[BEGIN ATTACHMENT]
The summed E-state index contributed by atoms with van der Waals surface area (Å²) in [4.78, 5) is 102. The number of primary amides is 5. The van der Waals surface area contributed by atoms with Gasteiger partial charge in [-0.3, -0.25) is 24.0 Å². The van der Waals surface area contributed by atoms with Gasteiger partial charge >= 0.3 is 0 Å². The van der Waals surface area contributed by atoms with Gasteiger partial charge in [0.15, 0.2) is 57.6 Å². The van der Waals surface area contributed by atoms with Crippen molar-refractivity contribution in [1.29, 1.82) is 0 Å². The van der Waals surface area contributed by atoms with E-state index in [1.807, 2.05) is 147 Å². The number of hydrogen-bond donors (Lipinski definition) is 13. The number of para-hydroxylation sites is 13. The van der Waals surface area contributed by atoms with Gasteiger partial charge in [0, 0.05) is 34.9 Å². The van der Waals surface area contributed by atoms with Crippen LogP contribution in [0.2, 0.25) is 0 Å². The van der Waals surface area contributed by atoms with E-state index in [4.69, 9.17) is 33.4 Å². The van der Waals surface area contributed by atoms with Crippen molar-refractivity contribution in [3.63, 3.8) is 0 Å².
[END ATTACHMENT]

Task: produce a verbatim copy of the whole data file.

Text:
The summed E-state index contributed by atoms with van der Waals surface area (Å²) in [4.78, 5) is 102. The number of primary amides is 5. The van der Waals surface area contributed by atoms with Gasteiger partial charge in [-0.3, -0.25) is 24.0 Å². The van der Waals surface area contributed by atoms with Gasteiger partial charge >= 0.3 is 0 Å². The van der Waals surface area contributed by atoms with Gasteiger partial charge in [0.15, 0.2) is 57.6 Å². The van der Waals surface area contributed by atoms with Crippen molar-refractivity contribution in [1.29, 1.82) is 0 Å². The van der Waals surface area contributed by atoms with E-state index in [1.807, 2.05) is 147 Å². The number of hydrogen-bond donors (Lipinski definition) is 13. The number of para-hydroxylation sites is 13. The van der Waals surface area contributed by atoms with Gasteiger partial charge in [0, 0.05) is 34.9 Å². The van der Waals surface area contributed by atoms with Crippen LogP contribution in [0.2, 0.25) is 0 Å². The van der Waals surface area contributed by atoms with E-state index in [4.69, 9.17) is 33.4 Å². The van der Waals surface area contributed by atoms with Crippen molar-refractivity contribution in [3.63, 3.8) is 0 Å².